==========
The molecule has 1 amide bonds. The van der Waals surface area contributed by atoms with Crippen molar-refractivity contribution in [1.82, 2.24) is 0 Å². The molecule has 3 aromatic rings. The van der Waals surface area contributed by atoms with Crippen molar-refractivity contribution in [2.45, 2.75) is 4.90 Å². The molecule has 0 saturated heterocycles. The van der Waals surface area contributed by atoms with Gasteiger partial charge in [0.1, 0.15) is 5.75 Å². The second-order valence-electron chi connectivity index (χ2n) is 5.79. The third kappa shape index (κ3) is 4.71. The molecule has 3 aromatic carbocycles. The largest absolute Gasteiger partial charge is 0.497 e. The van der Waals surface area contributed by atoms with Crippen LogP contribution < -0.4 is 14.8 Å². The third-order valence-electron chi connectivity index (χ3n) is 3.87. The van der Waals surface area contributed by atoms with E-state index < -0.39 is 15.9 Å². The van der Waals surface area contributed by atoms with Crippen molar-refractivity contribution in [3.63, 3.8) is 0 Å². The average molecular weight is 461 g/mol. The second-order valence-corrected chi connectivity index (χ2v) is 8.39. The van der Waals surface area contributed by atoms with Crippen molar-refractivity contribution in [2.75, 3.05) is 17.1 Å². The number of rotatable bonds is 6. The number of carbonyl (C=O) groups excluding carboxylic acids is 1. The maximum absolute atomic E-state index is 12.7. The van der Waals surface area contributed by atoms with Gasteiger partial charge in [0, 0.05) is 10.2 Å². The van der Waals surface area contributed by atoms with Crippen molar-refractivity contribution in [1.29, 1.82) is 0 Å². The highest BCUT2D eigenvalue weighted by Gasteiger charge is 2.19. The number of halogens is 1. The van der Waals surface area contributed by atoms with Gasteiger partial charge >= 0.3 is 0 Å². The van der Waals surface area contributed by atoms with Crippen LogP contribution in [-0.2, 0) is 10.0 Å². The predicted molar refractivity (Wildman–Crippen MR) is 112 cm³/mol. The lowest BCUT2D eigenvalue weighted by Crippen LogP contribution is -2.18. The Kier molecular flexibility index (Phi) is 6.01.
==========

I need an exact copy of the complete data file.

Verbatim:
The molecule has 1 amide bonds. The van der Waals surface area contributed by atoms with Crippen molar-refractivity contribution in [1.82, 2.24) is 0 Å². The molecule has 3 aromatic rings. The van der Waals surface area contributed by atoms with Crippen molar-refractivity contribution in [2.45, 2.75) is 4.90 Å². The molecule has 0 saturated heterocycles. The van der Waals surface area contributed by atoms with Gasteiger partial charge in [0.1, 0.15) is 5.75 Å². The second-order valence-electron chi connectivity index (χ2n) is 5.79. The third kappa shape index (κ3) is 4.71. The molecule has 3 aromatic carbocycles. The largest absolute Gasteiger partial charge is 0.497 e. The van der Waals surface area contributed by atoms with Crippen LogP contribution < -0.4 is 14.8 Å². The third-order valence-electron chi connectivity index (χ3n) is 3.87. The van der Waals surface area contributed by atoms with E-state index < -0.39 is 15.9 Å². The van der Waals surface area contributed by atoms with Crippen molar-refractivity contribution in [3.63, 3.8) is 0 Å². The average molecular weight is 461 g/mol. The second-order valence-corrected chi connectivity index (χ2v) is 8.39. The van der Waals surface area contributed by atoms with Crippen molar-refractivity contribution in [2.75, 3.05) is 17.1 Å². The number of rotatable bonds is 6. The number of carbonyl (C=O) groups excluding carboxylic acids is 1. The maximum absolute atomic E-state index is 12.7. The van der Waals surface area contributed by atoms with Gasteiger partial charge in [0, 0.05) is 10.2 Å². The van der Waals surface area contributed by atoms with Crippen molar-refractivity contribution in [1.29, 1.82) is 0 Å². The highest BCUT2D eigenvalue weighted by Gasteiger charge is 2.19. The number of halogens is 1. The van der Waals surface area contributed by atoms with Gasteiger partial charge >= 0.3 is 0 Å². The van der Waals surface area contributed by atoms with Crippen LogP contribution in [-0.2, 0) is 10.0 Å². The predicted molar refractivity (Wildman–Crippen MR) is 112 cm³/mol. The lowest BCUT2D eigenvalue weighted by Crippen LogP contribution is -2.18. The Kier molecular flexibility index (Phi) is 6.01.